Fall Releases

A few lines on a lot of new albums

As a great chief once said, "From a marketing perspective, you don't launch a new product in August." Thus a heapin' slate of new releases from your favorite artists is set for later this fall. A minor sampling:

Interpol continues to beat the "Curse of Ian Curtis" in that their singer, Paul Banks, has not committed suicide, yet. On Antics, the cribbed melodic gloom continues, gloriously.

An unmastered, title-less version of the forthcoming Blood Brothers album Crimes has somehow leaked onto the interweb! Their V2 debut finds them applying some of that hardcore rage to the Administration in righteous punk fashion.

Akron, Ohio's the Black Keys are all about the raw blues shit on the impressive Rubber Factory, demonstrating once and for all that any Black Crowes jokes are just plain unfair. Undoubtedly, they've made their label, Fat Possum, proud with this follow-up to Thickfreakness.

Covers are the raison d'etre on She Loves You, the late-August opus from the Twilight Singers. There's actually a version of "A Love Supreme" on it, but don't get too excited--it's two minutes long.

The Pixies catalog gets a reworking on Frank Black Francis and Two Pale Boys. Quirky, tuba-heavy arrangements are the order of the day, courtesy of Mr. Charles Thompson himself, plus two of David Thomas' sidemen on this soon-to-be-forgotten novelty record.

Giant Sand's first full-length in almost five years hits finer record stores on Sept. 14. ...Is All Over the Map typifies the genre-hopping we've come to expect from Gelb & Co. --baroque pop, bossa nova, desert twang and a bizarro cover version of "Anarchy in the U.K." with a kid on vocals.

For the second time in 2004, there's a new album on the way from Devendra Banhart. Nino Rojo advances the "new folk" idiom yet further; perhaps soon Banhart will take up ukulele, and he and Joanna Newsom will get married on The Tonight Show.

Elliot Smith's From a Basement on a Hill will no doubt have fans poring over lyrics for clues to his tragic suicide. Others may be looking to validate their suspicion that Smith didn't die by his own hand.

Karate depart from the "where are they now?" file, however briefly, with a new, somewhat bluesy approach to their indie rock bailiwick. Guitar parts on Pockets will occasionally remind one of Stevie Ray Vaughn or Hendrix, if they didn't really know how to play.

The opening salvo in the fall garage wars was fired by the Hives just two weeks ago; look for Tyrannosaurus Hives to make them such MTV staples that you'll pine for the days when they were merely obnoxious sorta-knowns. Your move, The Kills.

Having built a new studio called "Orifice," The Faint's Sept. 14 release is, naturally, Wet From Birth. But knowing that about the studio makes you kinda say "ick!," doesn't it?

Some find the "U.K. gair-oj (that's "garage," for people without the patience for phonetics)" sound to be harsh and amelodic. However you feel, one thing is certain: Dizzee Rascal proves with Showtime that just because he's British doesn't mean he can't rival the self-referential skillz of American MCs.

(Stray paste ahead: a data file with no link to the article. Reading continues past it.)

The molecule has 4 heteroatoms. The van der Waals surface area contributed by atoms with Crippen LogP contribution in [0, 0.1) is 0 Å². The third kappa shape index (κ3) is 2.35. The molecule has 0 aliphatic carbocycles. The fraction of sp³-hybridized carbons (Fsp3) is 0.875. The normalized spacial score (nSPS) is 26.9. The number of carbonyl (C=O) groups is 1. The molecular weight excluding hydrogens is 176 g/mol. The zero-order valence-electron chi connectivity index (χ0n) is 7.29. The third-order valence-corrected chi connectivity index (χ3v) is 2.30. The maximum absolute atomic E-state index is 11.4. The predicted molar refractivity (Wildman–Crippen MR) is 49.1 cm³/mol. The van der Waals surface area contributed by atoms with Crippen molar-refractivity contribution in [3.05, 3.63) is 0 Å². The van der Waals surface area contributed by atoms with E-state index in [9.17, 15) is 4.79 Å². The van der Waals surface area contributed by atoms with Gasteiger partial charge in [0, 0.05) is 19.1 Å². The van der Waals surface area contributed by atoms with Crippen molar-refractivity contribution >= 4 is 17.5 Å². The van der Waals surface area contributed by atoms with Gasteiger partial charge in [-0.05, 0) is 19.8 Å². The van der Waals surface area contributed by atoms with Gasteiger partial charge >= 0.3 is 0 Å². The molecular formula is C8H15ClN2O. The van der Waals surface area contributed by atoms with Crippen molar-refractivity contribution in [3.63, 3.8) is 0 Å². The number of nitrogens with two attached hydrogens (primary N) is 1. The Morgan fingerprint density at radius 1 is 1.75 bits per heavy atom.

Rilo Kiley gets More Adventurous next week. Apparently that means "indistinguishable from Sixpence None the Richer."

Announce the end of your fall party in style with the Sub Pop debut of Wolf Eyes, entitled Burned Mind. This album makes the Locust wet themselves from sheer terror.

The absolutely fantastic Summer in Abbadon, by Pinback, hits the stores in October. Undoubtedly, they'll win the Grammy for Overt Slint Reference of the Year.

Har Mar Superstar unleashes The Handler in mid-September, fresh off his star turn as "Dancin' Rick" in Starsky and Hutch. We all get called to the carpet for "DUI"--Dialing Under the Influence, which is the somewhat uneven first single.

Real Gone is the title of Tom Waits' scheduled October release. Apparently, a staple of his sonic repertoire is "real gone," too--there is not a note of piano to be found.

The reworked SMiLE, dormant for more than 30 years, finally sees the light of day in September. Long a bootleg Beach Boys classic, Brian Wilson recently finished the album that many consider to be superior to Pet Sounds.

Either The Beast and Dragon Are Adored or Romeo's Apprentice will be the title of the newest Spoon joint. If the demos at the band's Web site are any indication, it'll undoubtedly be heralded as a masterpiece.

Guided By Voices release their last official album, Half Smiles of the Decomposed, later this month. Someone had to put an end to Bob Pollard's prolixity--best that it was him.

A state of critical mass seems imminent for Ted Leo and His Pharmacists. 2002's Hearts of Oak propelled the band on a trajectory that puts their October album, Shake the Sheets, in the "hotly anticipated" category all over the land, and deservedly so--it rocks, man!

Split Lip Rayfield, those maniacal gas-tank playing maniacs, return at the end of September with I Should Have Seen It Coming. Look for well-crafted songs and a zydeco influence. (It was recorded in New Orleans.)

And there you have it--factoids about a buncha new music. And they dare call newspapers "fishwrap." Pish Posh.

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